2.5.3: label in name-New SC in the WCAG 2.1

Success Criterion 2.5.3 Label in Name (Level A): For user interface components with labels that include text or images of text, the name contains the text that is presented visually.

A best practice is to have the text of the label at the start of the name

 

Description

 

There are certain group of people with disabilities, especially who are having learning and physical challenges, use speech recognition software like dragon naturally speaking to access the computers. Let us understand what speech recognition software is all about. Speech recognition software converts speech to text as opposed to the screen readers. Those users of speech recognition software access the computers with the speech input and there are voice commands to perform the regular activities on the computer like opening MS word document, , opening files/folder, sending the email, browsing the web and so on.. now that we understand that how those users of speech recognition software access the computers. On the similar lines, when user is trying to activate the send button by using voice commands after composing the email, for the instance, send button does not get activated in spite of the multiple attempts. The reason could be that, even though there is a visible text as send for the user interface control but the control may not have same text as an accessible name in the accessibility tree rather control has the submit as an accessible name in the accessible tree. As visible name of the control is send and accessible name of the control is submit, speech recognition software never understand and never activate this controlĀ  when user is trying to activate send button with the speech input. This creates problem and intern it impacts the ability to use the control itself for those users of speech recognition software.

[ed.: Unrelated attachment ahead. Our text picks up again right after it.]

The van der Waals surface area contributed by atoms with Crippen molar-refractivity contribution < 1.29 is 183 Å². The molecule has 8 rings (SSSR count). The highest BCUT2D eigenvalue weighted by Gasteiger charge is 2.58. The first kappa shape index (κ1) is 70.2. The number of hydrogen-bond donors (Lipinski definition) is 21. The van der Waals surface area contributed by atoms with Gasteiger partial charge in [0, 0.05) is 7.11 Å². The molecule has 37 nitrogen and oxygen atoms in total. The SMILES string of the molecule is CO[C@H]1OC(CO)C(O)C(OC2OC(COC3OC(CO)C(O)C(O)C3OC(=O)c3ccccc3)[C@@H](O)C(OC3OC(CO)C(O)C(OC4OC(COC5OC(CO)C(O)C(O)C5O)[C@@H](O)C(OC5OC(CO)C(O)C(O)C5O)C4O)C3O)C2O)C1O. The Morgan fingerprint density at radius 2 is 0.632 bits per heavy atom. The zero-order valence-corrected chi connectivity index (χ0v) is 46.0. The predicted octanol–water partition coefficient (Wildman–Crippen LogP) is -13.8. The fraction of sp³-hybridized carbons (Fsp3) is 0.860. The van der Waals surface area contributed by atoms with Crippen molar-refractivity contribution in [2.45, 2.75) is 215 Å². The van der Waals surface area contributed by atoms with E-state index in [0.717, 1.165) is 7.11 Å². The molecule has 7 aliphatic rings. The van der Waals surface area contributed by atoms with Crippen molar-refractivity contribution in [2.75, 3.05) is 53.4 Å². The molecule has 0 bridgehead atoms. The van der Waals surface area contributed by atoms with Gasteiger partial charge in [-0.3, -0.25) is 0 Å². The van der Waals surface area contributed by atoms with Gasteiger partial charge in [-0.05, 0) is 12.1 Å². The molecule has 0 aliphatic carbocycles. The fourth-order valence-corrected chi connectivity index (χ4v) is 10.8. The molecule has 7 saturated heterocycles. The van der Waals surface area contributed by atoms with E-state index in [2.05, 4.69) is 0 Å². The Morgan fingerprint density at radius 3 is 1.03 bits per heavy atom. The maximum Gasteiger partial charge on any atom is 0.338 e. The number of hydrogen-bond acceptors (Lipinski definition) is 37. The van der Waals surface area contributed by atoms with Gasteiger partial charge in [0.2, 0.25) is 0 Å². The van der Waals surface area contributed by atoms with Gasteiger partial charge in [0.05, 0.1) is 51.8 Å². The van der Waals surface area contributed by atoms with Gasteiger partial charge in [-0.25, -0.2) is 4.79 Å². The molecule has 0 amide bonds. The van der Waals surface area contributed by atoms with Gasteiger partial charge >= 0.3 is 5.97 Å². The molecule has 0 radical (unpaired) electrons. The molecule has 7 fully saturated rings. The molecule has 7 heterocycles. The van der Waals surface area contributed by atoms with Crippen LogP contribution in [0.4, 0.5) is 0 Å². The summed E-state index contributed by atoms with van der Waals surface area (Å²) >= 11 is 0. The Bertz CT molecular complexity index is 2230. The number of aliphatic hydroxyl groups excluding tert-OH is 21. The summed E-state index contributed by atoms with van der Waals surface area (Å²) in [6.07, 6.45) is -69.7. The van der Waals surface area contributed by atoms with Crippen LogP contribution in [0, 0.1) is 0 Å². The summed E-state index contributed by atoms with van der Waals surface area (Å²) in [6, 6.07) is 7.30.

In order to address this problem, WCAG 2.1 introduce this new SC. The intent of this Success Criterion (SC) is to help ensure that people with disabilities who rely on visual labels can also use those labels programmatically. In other words, the accessible name of the control must contain the text that is visible on the control but It does not mean that accessible name of the control need not to be identical with the visible label of the control. In addition, when the accessible name is different from visible label of the control then it is high chance that speech input users may accidently activate the hidden commands. As a result, speech input users get confused and disoriented with the unexpected actions. Text to speech(screen reader) users get best experience when accessible name of the control is matched with the visible name of the control.

Pass scenarios

  • Accessible name of the control matches visible label of the control
  • the words of the visible label in the accessible name are not scattered and are in the same order as they are in the visible label

 

References

 

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